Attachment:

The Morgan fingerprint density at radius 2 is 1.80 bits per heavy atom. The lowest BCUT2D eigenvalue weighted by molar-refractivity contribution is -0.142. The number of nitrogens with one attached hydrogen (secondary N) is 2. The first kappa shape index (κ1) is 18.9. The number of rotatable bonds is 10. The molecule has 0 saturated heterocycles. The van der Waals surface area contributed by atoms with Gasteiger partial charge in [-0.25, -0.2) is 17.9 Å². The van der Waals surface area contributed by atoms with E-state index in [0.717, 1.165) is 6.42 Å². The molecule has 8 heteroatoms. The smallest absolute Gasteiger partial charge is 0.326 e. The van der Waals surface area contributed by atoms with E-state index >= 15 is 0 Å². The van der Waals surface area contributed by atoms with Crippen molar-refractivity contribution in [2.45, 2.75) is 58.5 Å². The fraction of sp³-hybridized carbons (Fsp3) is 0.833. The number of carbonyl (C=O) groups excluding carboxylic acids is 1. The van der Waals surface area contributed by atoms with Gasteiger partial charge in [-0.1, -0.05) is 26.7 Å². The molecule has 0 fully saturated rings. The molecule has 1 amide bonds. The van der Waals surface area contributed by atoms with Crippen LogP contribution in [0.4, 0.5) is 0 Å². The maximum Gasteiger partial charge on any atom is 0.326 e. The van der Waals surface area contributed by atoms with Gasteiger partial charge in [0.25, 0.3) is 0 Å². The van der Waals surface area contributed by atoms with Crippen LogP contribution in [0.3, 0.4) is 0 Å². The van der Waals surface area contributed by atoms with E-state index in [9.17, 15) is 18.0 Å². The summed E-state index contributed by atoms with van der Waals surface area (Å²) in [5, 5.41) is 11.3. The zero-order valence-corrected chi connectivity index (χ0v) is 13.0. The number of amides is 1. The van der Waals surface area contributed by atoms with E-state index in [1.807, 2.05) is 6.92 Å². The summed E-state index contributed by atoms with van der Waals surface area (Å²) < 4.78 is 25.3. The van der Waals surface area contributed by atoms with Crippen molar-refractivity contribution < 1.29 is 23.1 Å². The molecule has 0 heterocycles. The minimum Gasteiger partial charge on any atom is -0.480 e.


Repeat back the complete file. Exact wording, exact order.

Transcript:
The Morgan fingerprint density at radius 2 is 1.80 bits per heavy atom. The lowest BCUT2D eigenvalue weighted by molar-refractivity contribution is -0.142. The number of nitrogens with one attached hydrogen (secondary N) is 2. The first kappa shape index (κ1) is 18.9. The number of rotatable bonds is 10. The molecule has 0 saturated heterocycles. The van der Waals surface area contributed by atoms with Gasteiger partial charge in [-0.25, -0.2) is 17.9 Å². The van der Waals surface area contributed by atoms with E-state index in [0.717, 1.165) is 6.42 Å². The molecule has 8 heteroatoms. The smallest absolute Gasteiger partial charge is 0.326 e. The van der Waals surface area contributed by atoms with E-state index >= 15 is 0 Å². The van der Waals surface area contributed by atoms with Crippen molar-refractivity contribution in [2.45, 2.75) is 58.5 Å². The fraction of sp³-hybridized carbons (Fsp3) is 0.833. The number of carbonyl (C=O) groups excluding carboxylic acids is 1. The van der Waals surface area contributed by atoms with Gasteiger partial charge in [-0.1, -0.05) is 26.7 Å². The molecule has 0 fully saturated rings. The molecule has 1 amide bonds. The van der Waals surface area contributed by atoms with Crippen LogP contribution in [0.4, 0.5) is 0 Å². The maximum Gasteiger partial charge on any atom is 0.326 e. The van der Waals surface area contributed by atoms with Gasteiger partial charge in [0.25, 0.3) is 0 Å². The van der Waals surface area contributed by atoms with Crippen LogP contribution in [0.3, 0.4) is 0 Å². The van der Waals surface area contributed by atoms with E-state index in [9.17, 15) is 18.0 Å². The summed E-state index contributed by atoms with van der Waals surface area (Å²) in [5, 5.41) is 11.3. The zero-order valence-corrected chi connectivity index (χ0v) is 13.0. The number of amides is 1. The van der Waals surface area contributed by atoms with E-state index in [1.807, 2.05) is 6.92 Å². The summed E-state index contributed by atoms with van der Waals surface area (Å²) < 4.78 is 25.3. The van der Waals surface area contributed by atoms with Crippen molar-refractivity contribution < 1.29 is 23.1 Å². The molecule has 0 heterocycles. The minimum Gasteiger partial charge on any atom is -0.480 e.